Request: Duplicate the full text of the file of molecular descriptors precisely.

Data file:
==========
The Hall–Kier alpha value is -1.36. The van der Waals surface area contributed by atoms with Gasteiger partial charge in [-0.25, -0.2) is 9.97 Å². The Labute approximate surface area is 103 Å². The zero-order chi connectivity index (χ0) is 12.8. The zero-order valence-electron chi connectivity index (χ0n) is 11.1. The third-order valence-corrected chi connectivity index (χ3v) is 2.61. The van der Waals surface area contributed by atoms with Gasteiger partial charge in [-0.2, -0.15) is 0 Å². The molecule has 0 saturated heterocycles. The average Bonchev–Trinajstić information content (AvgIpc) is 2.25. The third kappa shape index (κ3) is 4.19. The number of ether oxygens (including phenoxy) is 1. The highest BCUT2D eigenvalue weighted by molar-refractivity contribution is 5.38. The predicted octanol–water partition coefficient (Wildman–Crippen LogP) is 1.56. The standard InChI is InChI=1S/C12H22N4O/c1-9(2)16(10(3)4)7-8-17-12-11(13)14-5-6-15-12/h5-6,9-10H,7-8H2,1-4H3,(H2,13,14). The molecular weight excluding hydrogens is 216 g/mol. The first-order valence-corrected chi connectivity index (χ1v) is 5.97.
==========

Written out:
The Hall–Kier alpha value is -1.36. The van der Waals surface area contributed by atoms with Gasteiger partial charge in [-0.25, -0.2) is 9.97 Å². The Labute approximate surface area is 103 Å². The zero-order chi connectivity index (χ0) is 12.8. The zero-order valence-electron chi connectivity index (χ0n) is 11.1. The third-order valence-corrected chi connectivity index (χ3v) is 2.61. The van der Waals surface area contributed by atoms with Gasteiger partial charge in [-0.2, -0.15) is 0 Å². The molecule has 0 saturated heterocycles. The average Bonchev–Trinajstić information content (AvgIpc) is 2.25. The third kappa shape index (κ3) is 4.19. The number of ether oxygens (including phenoxy) is 1. The highest BCUT2D eigenvalue weighted by molar-refractivity contribution is 5.38. The predicted octanol–water partition coefficient (Wildman–Crippen LogP) is 1.56. The standard InChI is InChI=1S/C12H22N4O/c1-9(2)16(10(3)4)7-8-17-12-11(13)14-5-6-15-12/h5-6,9-10H,7-8H2,1-4H3,(H2,13,14). The molecular weight excluding hydrogens is 216 g/mol. The first-order valence-corrected chi connectivity index (χ1v) is 5.97.